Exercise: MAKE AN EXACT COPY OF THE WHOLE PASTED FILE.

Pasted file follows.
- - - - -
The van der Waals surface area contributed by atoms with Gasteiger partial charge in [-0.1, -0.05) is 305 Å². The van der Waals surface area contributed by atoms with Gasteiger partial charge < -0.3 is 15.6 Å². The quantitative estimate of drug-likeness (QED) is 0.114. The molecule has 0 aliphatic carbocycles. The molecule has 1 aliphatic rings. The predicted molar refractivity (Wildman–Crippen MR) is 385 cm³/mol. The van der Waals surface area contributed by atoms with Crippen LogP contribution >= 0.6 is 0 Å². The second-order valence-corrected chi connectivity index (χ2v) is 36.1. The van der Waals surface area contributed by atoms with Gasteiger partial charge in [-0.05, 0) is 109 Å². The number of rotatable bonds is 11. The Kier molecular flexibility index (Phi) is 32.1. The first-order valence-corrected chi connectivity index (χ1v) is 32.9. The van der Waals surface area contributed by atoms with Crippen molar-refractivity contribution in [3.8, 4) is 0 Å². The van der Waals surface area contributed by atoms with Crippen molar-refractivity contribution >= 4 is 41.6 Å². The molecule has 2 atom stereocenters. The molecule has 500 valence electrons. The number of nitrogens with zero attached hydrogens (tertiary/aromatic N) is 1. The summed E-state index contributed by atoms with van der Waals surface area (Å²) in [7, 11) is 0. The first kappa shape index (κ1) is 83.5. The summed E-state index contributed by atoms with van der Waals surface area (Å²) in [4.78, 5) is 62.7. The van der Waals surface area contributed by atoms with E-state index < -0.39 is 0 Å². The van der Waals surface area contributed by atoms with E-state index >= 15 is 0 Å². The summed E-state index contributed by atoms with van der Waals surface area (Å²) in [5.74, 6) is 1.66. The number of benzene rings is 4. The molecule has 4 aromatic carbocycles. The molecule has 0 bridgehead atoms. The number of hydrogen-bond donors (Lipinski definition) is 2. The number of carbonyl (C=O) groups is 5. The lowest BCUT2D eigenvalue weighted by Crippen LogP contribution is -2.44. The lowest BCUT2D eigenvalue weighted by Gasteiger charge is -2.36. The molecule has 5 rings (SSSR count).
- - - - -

The van der Waals surface area contributed by atoms with Gasteiger partial charge in [-0.1, -0.05) is 305 Å². The van der Waals surface area contributed by atoms with Gasteiger partial charge < -0.3 is 15.6 Å². The quantitative estimate of drug-likeness (QED) is 0.114. The molecule has 0 aliphatic carbocycles. The molecule has 1 aliphatic rings. The predicted molar refractivity (Wildman–Crippen MR) is 385 cm³/mol. The van der Waals surface area contributed by atoms with Crippen LogP contribution >= 0.6 is 0 Å². The second-order valence-corrected chi connectivity index (χ2v) is 36.1. The van der Waals surface area contributed by atoms with Gasteiger partial charge in [-0.05, 0) is 109 Å². The number of rotatable bonds is 11. The Kier molecular flexibility index (Phi) is 32.1. The first-order valence-corrected chi connectivity index (χ1v) is 32.9. The van der Waals surface area contributed by atoms with Crippen molar-refractivity contribution in [3.8, 4) is 0 Å². The van der Waals surface area contributed by atoms with Crippen molar-refractivity contribution >= 4 is 41.6 Å². The molecule has 2 atom stereocenters. The molecule has 500 valence electrons. The number of nitrogens with zero attached hydrogens (tertiary/aromatic N) is 1. The summed E-state index contributed by atoms with van der Waals surface area (Å²) in [7, 11) is 0. The first kappa shape index (κ1) is 83.5. The summed E-state index contributed by atoms with van der Waals surface area (Å²) in [4.78, 5) is 62.7. The van der Waals surface area contributed by atoms with E-state index < -0.39 is 0 Å². The van der Waals surface area contributed by atoms with E-state index >= 15 is 0 Å². The summed E-state index contributed by atoms with van der Waals surface area (Å²) in [5.74, 6) is 1.66. The number of benzene rings is 4. The molecule has 4 aromatic carbocycles. The molecule has 0 bridgehead atoms. The number of hydrogen-bond donors (Lipinski definition) is 2. The number of carbonyl (C=O) groups is 5. The lowest BCUT2D eigenvalue weighted by Crippen LogP contribution is -2.44. The lowest BCUT2D eigenvalue weighted by Gasteiger charge is -2.36. The molecule has 5 rings (SSSR count).